MAXI (Monitor of All-sky X-ray Image) is a payload on board the International Space Station,
and will be launched on April 2009.
We report on the current development status on MAXI, in particular on the two types of X-ray camera (GSC and SSC),
and the simulation results of the MAXI observation.
SSC is a CCD camera.
The moderate energy resolution enables us to detect the various emission peak including 0.5 keV oxygen line.
The averaged energy resolution at the CCD temperature of -70 deg is 144.5 eV (FWHM) for 5.9 keV X-ray.
GSC includes proportional gas counters, which have large X-ray detection area (5350cm<sup>2</sup>).
The averaged position resolution of 1.1mm at 8 keV enable us to determined the celestial position of bright sources
within the accuracy of 0.1 degree.
The simulation study involving the results of performance test exhibits the high sensitivity of MAXI as designed.
Monitor of All-sky X-ray Image (MAXI) is an X-ray all-sky monitor,
which will be delivered to the International Space Station (ISS)
by a space shuttle crew in early 2009,
to scan almost the entire sky once every 96 minutes for
a mission life of two to five years. The detection sensitivity will be
5 mCrab (5σlevel) for a one-day MAXI operation, 2 mCrab for one week,
and 1 mCrab for one month, reaching a source confusion limit of 0.2 mCrab in two years.
In this paper, brief descriptions are presented for the MAXI mission and payload, and
three operation phases, 1) the launch-to-docking phase, 2) the initial in-orbit calibration phase,
and 3) the routine operation phase. We also describes the MAXI data product and its release plan for public users.
MAXI is the first payload to be attached on JEM-EF (Kibo exposed facility) of ISS. It provides an all sky X-ray image
every ISS orbit. If MAXI scans the sky during one week, it could make a milli-Crab X-ray all sky map excluding bright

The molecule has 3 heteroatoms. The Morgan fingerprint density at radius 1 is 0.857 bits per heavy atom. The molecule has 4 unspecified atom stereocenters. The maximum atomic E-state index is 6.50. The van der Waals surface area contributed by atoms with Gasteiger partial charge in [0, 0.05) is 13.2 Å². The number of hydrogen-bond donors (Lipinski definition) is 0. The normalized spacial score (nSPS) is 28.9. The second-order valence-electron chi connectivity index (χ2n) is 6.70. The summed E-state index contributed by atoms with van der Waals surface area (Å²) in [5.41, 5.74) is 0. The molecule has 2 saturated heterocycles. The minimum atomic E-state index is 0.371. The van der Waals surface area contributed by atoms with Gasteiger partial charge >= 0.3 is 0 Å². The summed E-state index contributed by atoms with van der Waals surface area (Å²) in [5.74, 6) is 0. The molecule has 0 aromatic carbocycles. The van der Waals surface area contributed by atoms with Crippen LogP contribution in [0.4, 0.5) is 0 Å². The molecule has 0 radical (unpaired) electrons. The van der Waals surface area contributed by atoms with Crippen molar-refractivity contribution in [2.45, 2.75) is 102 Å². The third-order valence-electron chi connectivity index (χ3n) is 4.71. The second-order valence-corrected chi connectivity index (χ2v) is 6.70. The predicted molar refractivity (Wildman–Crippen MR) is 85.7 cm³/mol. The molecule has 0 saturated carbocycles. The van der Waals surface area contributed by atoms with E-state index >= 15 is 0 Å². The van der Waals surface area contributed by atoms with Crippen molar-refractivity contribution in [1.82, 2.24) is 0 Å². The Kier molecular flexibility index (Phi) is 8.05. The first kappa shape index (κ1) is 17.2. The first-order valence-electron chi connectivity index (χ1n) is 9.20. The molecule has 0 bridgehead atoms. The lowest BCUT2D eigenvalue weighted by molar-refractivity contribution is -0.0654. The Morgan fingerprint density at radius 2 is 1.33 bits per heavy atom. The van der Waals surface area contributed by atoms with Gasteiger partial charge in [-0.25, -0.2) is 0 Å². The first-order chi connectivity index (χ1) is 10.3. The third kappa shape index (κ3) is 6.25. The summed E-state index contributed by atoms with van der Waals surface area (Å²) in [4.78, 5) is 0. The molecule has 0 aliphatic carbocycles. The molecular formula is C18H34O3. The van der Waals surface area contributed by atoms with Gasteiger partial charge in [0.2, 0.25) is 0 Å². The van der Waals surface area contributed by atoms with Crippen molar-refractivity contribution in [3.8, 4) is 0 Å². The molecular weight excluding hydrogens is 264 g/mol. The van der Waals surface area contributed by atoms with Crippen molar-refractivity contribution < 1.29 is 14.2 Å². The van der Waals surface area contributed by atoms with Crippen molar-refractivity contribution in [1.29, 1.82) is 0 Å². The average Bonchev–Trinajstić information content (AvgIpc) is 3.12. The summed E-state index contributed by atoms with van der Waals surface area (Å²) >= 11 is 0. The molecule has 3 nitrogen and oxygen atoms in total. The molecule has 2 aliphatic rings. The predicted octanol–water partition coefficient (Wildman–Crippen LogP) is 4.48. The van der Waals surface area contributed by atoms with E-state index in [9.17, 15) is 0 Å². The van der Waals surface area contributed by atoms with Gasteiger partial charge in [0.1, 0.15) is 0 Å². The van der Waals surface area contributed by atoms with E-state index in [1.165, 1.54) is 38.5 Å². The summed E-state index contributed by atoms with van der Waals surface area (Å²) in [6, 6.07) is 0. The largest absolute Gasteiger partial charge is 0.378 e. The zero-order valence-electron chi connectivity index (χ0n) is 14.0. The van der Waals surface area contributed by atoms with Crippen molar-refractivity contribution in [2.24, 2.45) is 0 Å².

region around the sun. Thus, MAXI does not only inform X-ray novae and transients rapidly to world astronomers if
once they occur, but also observes long-term variability of Galactic and extra-Galactic X-ray sources. MAXI also
provides an X-ray source catalogue at that time with diffuse cosmic X-ray background.
MAXI consists of two kinds of detectors, position sensitive gas-proportional counters for 2-30 keV X-rays and CCD
cameras for 0.5-10 keV X-rays. All instruments of MAXI are now in final phase of pre-launching tests of their flight
modules. We are also carrying out performance tests for X-ray detectors and collimators. Data processing and analysis
software including alert system on ground are being developed by mission team.
In this paper we report an overview of final instruments of MAXI and capability of MAXI.
Monitor of All-sky X-ray Image (MAXI) is an X-ray all-sky scanner, which will be attached on Exposed Facility of Japanese Experiment Module dubbed "Kibo" of International Space Station (ISS). MAXI will be launched by the Space Shuttle or the Japanese H-IIA Transfer Vehicle (HTV) in 2008. MAXI carries two types of X-ray cameras: Solid-state Slit Camera (SSC) for 0.5-10 keV and Gas Slit Camera (GSC) for 2-30 keV bands. Both have long narrow fields of view (FOV) made by a slit and orthogonally arranged collimator plates (slats). The FOV will sweep almost the whole sky once every 96 minutes by utilizing the orbital motion of ISS. Then the light curve of an X-ray point source become triangular shape in one transit. In this paper, we present the actual triangular response of the GSC collimator, obtained by our calibration. In fact they are deformed by gaps between the slats, leaning angle of the slats, and the effective width of the slats. We are measuring these sizes by shooting X-ray beams into the detector behind the collimator. We summarize the calibration and present the first compilation of the data to make the GSC collimator response, which will be useful for public users.